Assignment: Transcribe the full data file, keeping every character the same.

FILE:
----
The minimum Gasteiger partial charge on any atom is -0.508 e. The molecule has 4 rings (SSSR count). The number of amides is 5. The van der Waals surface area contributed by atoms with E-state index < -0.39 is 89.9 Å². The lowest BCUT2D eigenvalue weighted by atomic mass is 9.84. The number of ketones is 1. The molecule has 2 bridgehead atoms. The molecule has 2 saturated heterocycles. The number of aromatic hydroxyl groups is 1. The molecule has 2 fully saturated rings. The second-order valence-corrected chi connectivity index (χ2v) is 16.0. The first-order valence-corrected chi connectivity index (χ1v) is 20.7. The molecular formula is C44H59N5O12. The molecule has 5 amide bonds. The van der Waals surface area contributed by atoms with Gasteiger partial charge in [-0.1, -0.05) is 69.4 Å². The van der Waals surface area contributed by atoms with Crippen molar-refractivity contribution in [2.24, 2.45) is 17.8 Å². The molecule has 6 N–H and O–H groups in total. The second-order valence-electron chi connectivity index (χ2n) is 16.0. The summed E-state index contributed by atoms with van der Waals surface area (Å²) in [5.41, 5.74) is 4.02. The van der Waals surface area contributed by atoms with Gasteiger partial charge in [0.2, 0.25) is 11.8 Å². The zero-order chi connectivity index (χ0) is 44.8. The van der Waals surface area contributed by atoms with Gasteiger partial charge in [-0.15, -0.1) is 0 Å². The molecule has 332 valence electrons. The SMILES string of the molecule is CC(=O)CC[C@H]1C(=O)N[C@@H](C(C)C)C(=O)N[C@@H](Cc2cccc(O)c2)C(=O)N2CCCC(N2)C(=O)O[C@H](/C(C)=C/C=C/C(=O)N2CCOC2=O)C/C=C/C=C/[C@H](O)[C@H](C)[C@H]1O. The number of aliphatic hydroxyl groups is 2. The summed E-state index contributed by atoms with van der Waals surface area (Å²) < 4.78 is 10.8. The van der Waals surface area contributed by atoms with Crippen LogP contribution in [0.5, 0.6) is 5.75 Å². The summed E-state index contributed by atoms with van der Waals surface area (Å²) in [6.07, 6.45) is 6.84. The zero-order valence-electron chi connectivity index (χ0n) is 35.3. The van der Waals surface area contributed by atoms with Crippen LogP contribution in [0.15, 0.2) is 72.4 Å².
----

The minimum Gasteiger partial charge on any atom is -0.508 e. The molecule has 4 rings (SSSR count). The number of amides is 5. The van der Waals surface area contributed by atoms with E-state index < -0.39 is 89.9 Å². The lowest BCUT2D eigenvalue weighted by atomic mass is 9.84. The number of ketones is 1. The molecule has 2 bridgehead atoms. The molecule has 2 saturated heterocycles. The number of aromatic hydroxyl groups is 1. The molecule has 2 fully saturated rings. The second-order valence-corrected chi connectivity index (χ2v) is 16.0. The first-order valence-corrected chi connectivity index (χ1v) is 20.7. The molecular formula is C44H59N5O12. The molecule has 5 amide bonds. The van der Waals surface area contributed by atoms with Gasteiger partial charge in [-0.1, -0.05) is 69.4 Å². The van der Waals surface area contributed by atoms with Crippen molar-refractivity contribution in [2.24, 2.45) is 17.8 Å². The molecule has 6 N–H and O–H groups in total. The second-order valence-electron chi connectivity index (χ2n) is 16.0. The summed E-state index contributed by atoms with van der Waals surface area (Å²) in [5.41, 5.74) is 4.02. The van der Waals surface area contributed by atoms with Gasteiger partial charge in [0.2, 0.25) is 11.8 Å². The zero-order chi connectivity index (χ0) is 44.8. The van der Waals surface area contributed by atoms with Gasteiger partial charge in [-0.15, -0.1) is 0 Å². The molecule has 332 valence electrons. The SMILES string of the molecule is CC(=O)CC[C@H]1C(=O)N[C@@H](C(C)C)C(=O)N[C@@H](Cc2cccc(O)c2)C(=O)N2CCCC(N2)C(=O)O[C@H](/C(C)=C/C=C/C(=O)N2CCOC2=O)C/C=C/C=C/[C@H](O)[C@H](C)[C@H]1O. The number of aliphatic hydroxyl groups is 2. The summed E-state index contributed by atoms with van der Waals surface area (Å²) < 4.78 is 10.8. The van der Waals surface area contributed by atoms with Crippen LogP contribution in [0.5, 0.6) is 5.75 Å². The summed E-state index contributed by atoms with van der Waals surface area (Å²) in [6.07, 6.45) is 6.84. The zero-order valence-electron chi connectivity index (χ0n) is 35.3. The van der Waals surface area contributed by atoms with Crippen LogP contribution in [0.15, 0.2) is 72.4 Å².